Britain to Spy on Every Call, Email, and Text
Newsmax.com, October 6, 2008
A top-secret program being developed by British spymasters soon may allow them to snoop on every computer, text message, and phone call in the United Kingdom, according to plans revealed in early October. The Interception Modernization program is part of a $20 billion effort being pushed by the government’s secret eavesdropping agency, according to the Times of London. It would be the largest surveillance system ever created in Britain, and quite possibly any Western democracy.
The British already have a sophisticated closed-circuit TV system that covers large metropolitan areas. The linked system of cameras with a full pan, tilt, zoom, and infrared capability allows continuous surveillance in central business districts. Tens of thousands of other cameras available to the police operate in phone booths, vending machines, buses, trains, taxis, alongside motorways, and inside automatic teller machines.
Now the country’s two major spy services want to carry that capability into mobile phones and computers. The goal is a “live tap” on every electronic communication in Britain. The nation’s spy bosses have told British officials that a system is needed to capture the array of communications between terrorists planning to attack Britain. Draft e-mails, chat-room discussions, and internet browsing on encrypted jihadist websites are the preferred forums for al-Qaida cells to plan their attacks.
In the U.K., telephone and internet companies must give details of calls or Web use to law enforcement agencies if a senior officer certifies that it is needed for an investigation.
Comment: Terrorism continues to escalate throughout the world and will probably continue to worsen. So at first thought, increased measures to police these activities and hopefully reduce terrorists acts, seems positive. On second thought, where will snooping on almost all our activities, in the name of surveillance measures, end? The ethical implications of granting such power to government agencies with little oversight are unending.
Cyberattackers Hit Defense Systems
Los Angeles Times, November 28, 2008
Senior military leaders took the exceptional step of briefing President Bush on a severe and widespread electronic attack on the U.S. Defense Department computers that may have originated in Russia, posing an unusual concern among commanders and potential implications for national security. Defense officials said the attack struck hard at networks within U.S. Central Command, the headquarters that oversees U.S. involvement in Iraq and Afghanistan, and affected computers in combat zones. The attack also penetrated at least one highly protected classified network.
Military computers regularly are beset by hackers, computer viruses, and worms. Defense officials said the most recent attack involves an intrusive piece of malicious software, or “malware,” apparently designed to target military networks. An official stated, “This one was significant – this one got our attention.” The attack illustrates the increasing danger of computer warfare, which defense experts say one day could be used by combatants to undermine a militarily superior adversary.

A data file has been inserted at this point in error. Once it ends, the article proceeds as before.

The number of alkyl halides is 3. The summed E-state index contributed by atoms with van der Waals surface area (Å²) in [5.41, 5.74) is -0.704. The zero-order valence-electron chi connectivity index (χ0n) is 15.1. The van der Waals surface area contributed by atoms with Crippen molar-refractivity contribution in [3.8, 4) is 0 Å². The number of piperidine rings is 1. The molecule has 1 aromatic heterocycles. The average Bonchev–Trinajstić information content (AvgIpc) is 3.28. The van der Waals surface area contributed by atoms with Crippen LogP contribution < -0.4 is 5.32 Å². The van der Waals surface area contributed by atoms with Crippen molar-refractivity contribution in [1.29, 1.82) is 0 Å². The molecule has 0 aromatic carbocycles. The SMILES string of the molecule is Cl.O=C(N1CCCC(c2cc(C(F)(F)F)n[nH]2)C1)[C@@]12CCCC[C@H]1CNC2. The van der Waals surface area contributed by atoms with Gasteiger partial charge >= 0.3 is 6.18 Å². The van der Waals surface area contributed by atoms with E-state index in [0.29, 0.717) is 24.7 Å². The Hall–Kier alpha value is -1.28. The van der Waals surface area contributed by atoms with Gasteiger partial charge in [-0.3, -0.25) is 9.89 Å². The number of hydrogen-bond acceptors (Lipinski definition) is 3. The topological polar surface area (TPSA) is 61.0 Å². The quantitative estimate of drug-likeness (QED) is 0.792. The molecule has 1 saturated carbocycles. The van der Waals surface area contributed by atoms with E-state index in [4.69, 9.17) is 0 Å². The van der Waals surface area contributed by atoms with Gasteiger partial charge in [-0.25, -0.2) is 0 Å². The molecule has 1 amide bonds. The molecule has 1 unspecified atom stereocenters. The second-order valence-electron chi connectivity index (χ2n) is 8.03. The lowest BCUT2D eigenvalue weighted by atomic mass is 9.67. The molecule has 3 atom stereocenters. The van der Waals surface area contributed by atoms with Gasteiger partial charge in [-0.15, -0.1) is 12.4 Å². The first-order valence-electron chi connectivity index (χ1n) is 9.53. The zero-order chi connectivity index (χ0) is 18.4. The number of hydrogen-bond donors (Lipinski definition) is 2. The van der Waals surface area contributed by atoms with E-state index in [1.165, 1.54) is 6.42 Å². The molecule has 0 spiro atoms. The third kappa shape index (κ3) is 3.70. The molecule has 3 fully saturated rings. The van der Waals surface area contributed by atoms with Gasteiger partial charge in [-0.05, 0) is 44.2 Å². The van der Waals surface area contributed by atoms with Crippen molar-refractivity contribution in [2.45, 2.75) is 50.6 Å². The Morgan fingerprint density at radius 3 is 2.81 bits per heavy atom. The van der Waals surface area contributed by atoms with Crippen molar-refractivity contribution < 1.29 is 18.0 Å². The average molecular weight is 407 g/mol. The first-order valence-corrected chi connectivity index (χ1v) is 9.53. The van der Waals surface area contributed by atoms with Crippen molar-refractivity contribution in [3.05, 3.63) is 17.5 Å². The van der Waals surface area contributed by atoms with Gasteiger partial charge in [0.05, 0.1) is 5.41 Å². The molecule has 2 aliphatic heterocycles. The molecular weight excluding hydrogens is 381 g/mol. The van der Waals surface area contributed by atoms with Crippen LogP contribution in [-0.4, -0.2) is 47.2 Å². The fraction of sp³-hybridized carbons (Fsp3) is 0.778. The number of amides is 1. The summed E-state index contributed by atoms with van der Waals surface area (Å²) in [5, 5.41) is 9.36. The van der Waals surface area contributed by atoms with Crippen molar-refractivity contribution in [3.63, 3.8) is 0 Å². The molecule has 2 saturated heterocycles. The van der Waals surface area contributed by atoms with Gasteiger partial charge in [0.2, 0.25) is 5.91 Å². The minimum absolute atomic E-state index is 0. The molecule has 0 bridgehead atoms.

U.S. Officials have worried about the possibility of cyber attacks, especially those originating in China or Russia, whether sponsored by governments of those countries, or launched by individual computer experts.
Comment: Suspicions of Russian involvement come at an especially delicate time because of fraying U.S.-Russia relations and growing tension over U.S. plans to develop a missile defense system in Eastern Europe. Implications of hacked defense department computer systems also could have a major effect fighting terrorism as the world continues to shrink.
New York Sting Nabs Tax Preparers
The Wall Street Journal, November 26, 2008
New York State tax officials have uncovered evidence of significant fraud among professional tax-return preparers in a statewide sting operation in which undercover agents posed as clients. Officials are startled not only by the unexpectedly large amounts of tax evasion, such as hiding income and inflating deductions, but also by the brazen nature of cheating.
In one case, a preparer told an undercover investigator, “I did not declare your full gross income from your business because you will pay a lot of taxes.” In another case, a tax preparer said he is going to report only $13,188 as taxable income, instead of the $131,884 which was the correct amount. Another preparer, referring to records given to him by the undercover agent, said: “This one and this one, I never saw this. It’s going into the shredder.”
Officials say they found evidence of fraud among about 40% of the 85 professional tax return preparers they visited. If all of the phony returns that were prepared had actually been filed, it would have cost the federal, state and local governments approximately $4 million in taxes. Results of the New York sting operation could bolster congressional efforts to expand regulation of paid preparers, such as requiring certain training and competency standards and imposing stiffer punishment on wrongdoers.
IRS studies show that people tend to be far more honest in reporting their income when that income is subject to tax withholding and when taxpayer reports the income to the IRS.
Comment: Why do “people tend to be far more honest in reporting there income” when they know the IRS has the information? I don’t think it has anything to do with honesty. They calculate the probability of being caught. This is a sad scenario for our taxpayers.
By Roger Eigsti
Institute for Business, Technology, and Ethics